April 29, 2008 at 5:17 am #4141
We could see all three in the C11, just not in the same field of view, and the third was pretty dim. I'm now technically in Rochester… although my skies don't always pass for urban, they sure have lately.April 29, 2008 at 9:03 pm #4142
M65 and 66 are what I'd call “moderately challenging” in my 10″. They usually require averted vision to locate, but then take direct vision well. I don't believe I've seen them in my 4.5″, though I could double-check my logs if anyone really wanted to know.
On a really good night, I've spotted some 12th magnitude galaxies in Leo that aren't on the H400 list.April 29, 2008 at 9:29 pm #4143ranParticipant
Scott, can you pick up the Virgo cluster's M84/86 and the faint NGC 4388 galaxy that accompanies them from in town?April 30, 2008 at 1:58 am #4144
On 4/14/07 I logged M84 and M86 at 9:07 and 9:11 respectively using my 10″ @120X. M86 was only faintly visible with averted vision. I have no record of the dimmer galaxy, but if it was much fainter, that night the answer would have been no. I rated transparency as below average that night. Only twice have I delved into the Virgo cluster, and the other time was at Eagle Bluff.
I have no record of M65/66 using my 4.5″.
It was my opinion upon completing the urban list (which has both M84 and M86) that 84/86 were the toughest targets on the list and would probably have been impossible using my 4.5″. Most everything else was easier in the 10″ but not impossible for the 4.5″. Perhaps on an exceptional night.May 16, 2008 at 12:26 pm #4145
Hello astronomy fans! I'm sorry that I haven't stayed in better contact since the Astronomy Day outreach, but I've been real busy planting trees.
I have made it out twice since then. On May 12th, I got a few hours sleep and then went out and got in what I call a “1st Quarter morning”. I started observing at midnight and then when the Moon sets, the sky gets nice and dark. That morning I got Crater Piccolomini for my Lunar 100, observations on Saturn, Mars and Jupiter and bagged open star clusters IC 4756, NGC 6709, NGC 6819 and NGC 6823. Check out IC 4756 in Ophiuchus, it's very pretty.
Last night on my deck in town I hammered away on the Lunar 100. I observed craters Longomontanus, Bullialdus, Promontoriums Laplace and Heraclides, crater Pitatus, Fra Mauro, Hippalus, Gassendi and the Clavius craterlets. I also did an extra credit observation of tracking the movement of the Moon thru the stars of Virgo.
I have seven objects to go for the Lunar 100. The same number for the Binocular Deep Sky. I'm getting close.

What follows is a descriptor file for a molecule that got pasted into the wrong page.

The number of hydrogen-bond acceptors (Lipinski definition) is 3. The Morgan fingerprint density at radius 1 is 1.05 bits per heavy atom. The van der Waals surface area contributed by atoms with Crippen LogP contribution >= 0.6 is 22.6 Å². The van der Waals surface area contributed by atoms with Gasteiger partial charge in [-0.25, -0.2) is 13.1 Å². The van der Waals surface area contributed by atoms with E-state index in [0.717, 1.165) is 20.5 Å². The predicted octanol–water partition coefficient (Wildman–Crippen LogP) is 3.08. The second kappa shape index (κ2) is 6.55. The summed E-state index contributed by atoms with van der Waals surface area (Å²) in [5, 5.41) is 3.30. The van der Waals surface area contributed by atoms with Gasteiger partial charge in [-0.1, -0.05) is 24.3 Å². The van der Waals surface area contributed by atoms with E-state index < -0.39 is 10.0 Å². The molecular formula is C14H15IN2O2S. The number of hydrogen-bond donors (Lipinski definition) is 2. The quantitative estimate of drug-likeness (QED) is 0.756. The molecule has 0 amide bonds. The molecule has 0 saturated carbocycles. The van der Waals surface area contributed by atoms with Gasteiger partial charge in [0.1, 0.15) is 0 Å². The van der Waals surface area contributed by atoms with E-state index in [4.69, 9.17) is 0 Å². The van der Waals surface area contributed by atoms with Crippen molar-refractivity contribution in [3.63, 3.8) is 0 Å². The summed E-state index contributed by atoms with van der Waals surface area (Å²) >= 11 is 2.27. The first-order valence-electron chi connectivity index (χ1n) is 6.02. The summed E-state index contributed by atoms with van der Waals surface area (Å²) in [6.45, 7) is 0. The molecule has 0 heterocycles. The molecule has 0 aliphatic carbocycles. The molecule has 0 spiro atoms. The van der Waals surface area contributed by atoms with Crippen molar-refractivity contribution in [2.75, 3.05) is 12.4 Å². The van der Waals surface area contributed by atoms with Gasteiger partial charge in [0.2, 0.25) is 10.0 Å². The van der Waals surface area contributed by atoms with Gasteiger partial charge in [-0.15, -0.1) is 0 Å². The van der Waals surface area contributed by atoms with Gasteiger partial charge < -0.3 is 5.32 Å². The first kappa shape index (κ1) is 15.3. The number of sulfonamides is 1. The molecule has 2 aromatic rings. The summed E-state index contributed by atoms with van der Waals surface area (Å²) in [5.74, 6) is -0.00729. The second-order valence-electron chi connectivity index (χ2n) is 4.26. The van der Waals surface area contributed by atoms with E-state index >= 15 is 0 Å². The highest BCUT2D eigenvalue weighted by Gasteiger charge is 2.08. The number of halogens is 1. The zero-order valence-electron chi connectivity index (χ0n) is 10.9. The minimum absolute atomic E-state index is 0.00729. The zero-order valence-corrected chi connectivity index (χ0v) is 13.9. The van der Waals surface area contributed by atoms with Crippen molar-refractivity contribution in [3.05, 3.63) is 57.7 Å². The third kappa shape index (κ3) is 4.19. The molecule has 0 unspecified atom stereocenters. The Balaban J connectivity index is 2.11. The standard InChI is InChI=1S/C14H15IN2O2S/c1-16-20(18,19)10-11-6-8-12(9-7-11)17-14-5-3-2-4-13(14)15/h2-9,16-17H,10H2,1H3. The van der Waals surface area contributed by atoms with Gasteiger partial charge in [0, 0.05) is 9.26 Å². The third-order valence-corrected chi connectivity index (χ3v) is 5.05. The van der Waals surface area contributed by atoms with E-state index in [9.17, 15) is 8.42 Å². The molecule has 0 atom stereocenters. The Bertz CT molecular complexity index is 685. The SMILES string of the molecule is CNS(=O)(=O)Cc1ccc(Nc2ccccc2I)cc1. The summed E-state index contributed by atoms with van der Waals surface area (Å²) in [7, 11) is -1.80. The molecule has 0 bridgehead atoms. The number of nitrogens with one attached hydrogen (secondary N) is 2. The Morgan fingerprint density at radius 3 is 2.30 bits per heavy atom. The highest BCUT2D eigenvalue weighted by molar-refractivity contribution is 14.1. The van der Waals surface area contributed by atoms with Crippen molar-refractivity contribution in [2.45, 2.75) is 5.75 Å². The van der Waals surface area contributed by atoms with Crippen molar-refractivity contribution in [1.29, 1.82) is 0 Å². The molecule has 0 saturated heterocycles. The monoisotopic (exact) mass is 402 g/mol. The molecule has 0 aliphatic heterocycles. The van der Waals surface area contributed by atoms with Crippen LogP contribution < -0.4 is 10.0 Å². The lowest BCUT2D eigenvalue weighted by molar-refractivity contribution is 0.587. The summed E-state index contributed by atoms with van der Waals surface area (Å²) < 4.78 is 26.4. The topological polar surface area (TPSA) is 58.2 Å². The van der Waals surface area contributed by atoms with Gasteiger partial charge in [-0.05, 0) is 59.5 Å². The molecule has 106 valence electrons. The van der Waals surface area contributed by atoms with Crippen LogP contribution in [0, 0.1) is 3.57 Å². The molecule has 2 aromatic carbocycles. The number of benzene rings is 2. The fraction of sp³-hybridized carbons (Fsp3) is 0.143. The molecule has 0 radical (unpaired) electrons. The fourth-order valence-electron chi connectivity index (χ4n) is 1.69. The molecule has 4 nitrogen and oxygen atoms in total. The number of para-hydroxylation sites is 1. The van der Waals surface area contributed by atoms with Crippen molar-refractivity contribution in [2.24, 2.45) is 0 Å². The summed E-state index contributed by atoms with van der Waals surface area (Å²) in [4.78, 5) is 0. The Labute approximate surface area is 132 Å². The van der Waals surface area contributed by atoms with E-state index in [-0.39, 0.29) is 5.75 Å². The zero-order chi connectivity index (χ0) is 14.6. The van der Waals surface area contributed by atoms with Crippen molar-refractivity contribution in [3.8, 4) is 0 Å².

Thank God for the Lunar 100 for keeping me in the field and teaching me about the Moon. It is a very interesting object. It's helped me up my total to 101 hours for this observing year.May 21, 2008 at 4:08 am #4146Jeff NewlandParticipant
Mars is closing in on the Beehive, be there in a couple of days. Looking at it tonight and just off the edge of the Hive. It's going to to look pretty neat when it gets there. The moon rose around 9:45 tonight and rising later each night, so you should be able to get a good look at that event as well as look at other things without the moon being up. Oh… I guess provided it isn't too cloudy.
Out there about an hour tonight, Saturn, Mars, Beehive and then trying to find things I have found in the past and a few new ones.
Former finds: M65, M66, M81, M82, M13, M44 (Beehive), M104
New for me: M51, M92, M57
JeffMay 21, 2008 at 10:55 am #4147
You found M51, eh? Any sign of NGC5195? I've spotted both from my backyard, but they're little more than fuzzy cotton balls from the city. At the Bluff, I've spotted (and Dean confirmed) the sprial arm connecting the two.
What detail can you spot on Saturn? Those rings are getting tight, so even spotting Cassini's Division is going to get tough. Try your highest powers.May 21, 2008 at 9:12 pm #4148Jeff NewlandParticipant
That's about what I saw, some fuzzy cotton. They were in the area where M51 is supposed to be, so I believe I saw it. Also, think I did pick up NGC5195. Sort of a couple of brighter fuzzies close together with other other light fuzziness around them. Can't remember now if was using 13mm Hyperion or 20mm plossl when I was looking at it. I'll be trying for that again some time. Have stay up later some night and see how things are or get out to Eagle Bluff.
Looked at Saturn first thing and not a lot of detail for me.
JeffMay 22, 2008 at 1:40 am #4149